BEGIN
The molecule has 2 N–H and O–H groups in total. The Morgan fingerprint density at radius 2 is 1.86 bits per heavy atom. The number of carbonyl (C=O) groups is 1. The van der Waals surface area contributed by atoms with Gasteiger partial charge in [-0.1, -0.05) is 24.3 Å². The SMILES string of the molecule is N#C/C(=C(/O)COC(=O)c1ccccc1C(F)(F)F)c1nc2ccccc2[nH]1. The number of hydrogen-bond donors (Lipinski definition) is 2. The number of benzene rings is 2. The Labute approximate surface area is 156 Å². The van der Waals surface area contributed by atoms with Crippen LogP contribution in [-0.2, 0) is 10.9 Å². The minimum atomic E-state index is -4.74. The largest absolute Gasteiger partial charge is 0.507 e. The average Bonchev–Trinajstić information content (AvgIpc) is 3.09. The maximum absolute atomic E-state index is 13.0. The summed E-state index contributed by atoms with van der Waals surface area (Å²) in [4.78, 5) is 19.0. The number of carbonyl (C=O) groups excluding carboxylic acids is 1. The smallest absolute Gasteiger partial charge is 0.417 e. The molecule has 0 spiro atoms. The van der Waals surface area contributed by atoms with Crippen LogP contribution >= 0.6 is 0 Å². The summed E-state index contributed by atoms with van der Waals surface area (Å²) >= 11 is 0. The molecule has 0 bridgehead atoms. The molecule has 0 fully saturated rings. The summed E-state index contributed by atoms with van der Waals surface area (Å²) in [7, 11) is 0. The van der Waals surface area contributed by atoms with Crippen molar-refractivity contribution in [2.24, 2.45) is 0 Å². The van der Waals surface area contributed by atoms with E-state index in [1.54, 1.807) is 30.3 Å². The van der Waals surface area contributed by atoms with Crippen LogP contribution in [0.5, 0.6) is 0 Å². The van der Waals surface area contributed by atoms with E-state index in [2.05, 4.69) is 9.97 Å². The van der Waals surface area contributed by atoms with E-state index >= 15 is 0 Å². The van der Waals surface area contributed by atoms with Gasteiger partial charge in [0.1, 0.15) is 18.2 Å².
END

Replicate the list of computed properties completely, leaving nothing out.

The molecule has 2 N–H and O–H groups in total. The Morgan fingerprint density at radius 2 is 1.86 bits per heavy atom. The number of carbonyl (C=O) groups is 1. The van der Waals surface area contributed by atoms with Gasteiger partial charge in [-0.1, -0.05) is 24.3 Å². The SMILES string of the molecule is N#C/C(=C(/O)COC(=O)c1ccccc1C(F)(F)F)c1nc2ccccc2[nH]1. The number of hydrogen-bond donors (Lipinski definition) is 2. The number of benzene rings is 2. The Labute approximate surface area is 156 Å². The van der Waals surface area contributed by atoms with Crippen LogP contribution in [-0.2, 0) is 10.9 Å². The minimum atomic E-state index is -4.74. The largest absolute Gasteiger partial charge is 0.507 e. The average Bonchev–Trinajstić information content (AvgIpc) is 3.09. The maximum absolute atomic E-state index is 13.0. The summed E-state index contributed by atoms with van der Waals surface area (Å²) in [4.78, 5) is 19.0. The number of carbonyl (C=O) groups excluding carboxylic acids is 1. The smallest absolute Gasteiger partial charge is 0.417 e. The molecule has 0 spiro atoms. The van der Waals surface area contributed by atoms with Crippen LogP contribution >= 0.6 is 0 Å². The summed E-state index contributed by atoms with van der Waals surface area (Å²) >= 11 is 0. The molecule has 0 bridgehead atoms. The molecule has 0 fully saturated rings. The summed E-state index contributed by atoms with van der Waals surface area (Å²) in [7, 11) is 0. The van der Waals surface area contributed by atoms with Crippen molar-refractivity contribution in [2.24, 2.45) is 0 Å². The van der Waals surface area contributed by atoms with E-state index in [1.54, 1.807) is 30.3 Å². The van der Waals surface area contributed by atoms with Crippen LogP contribution in [0.5, 0.6) is 0 Å². The van der Waals surface area contributed by atoms with E-state index in [2.05, 4.69) is 9.97 Å². The van der Waals surface area contributed by atoms with E-state index >= 15 is 0 Å². The van der Waals surface area contributed by atoms with Gasteiger partial charge in [0.1, 0.15) is 18.2 Å².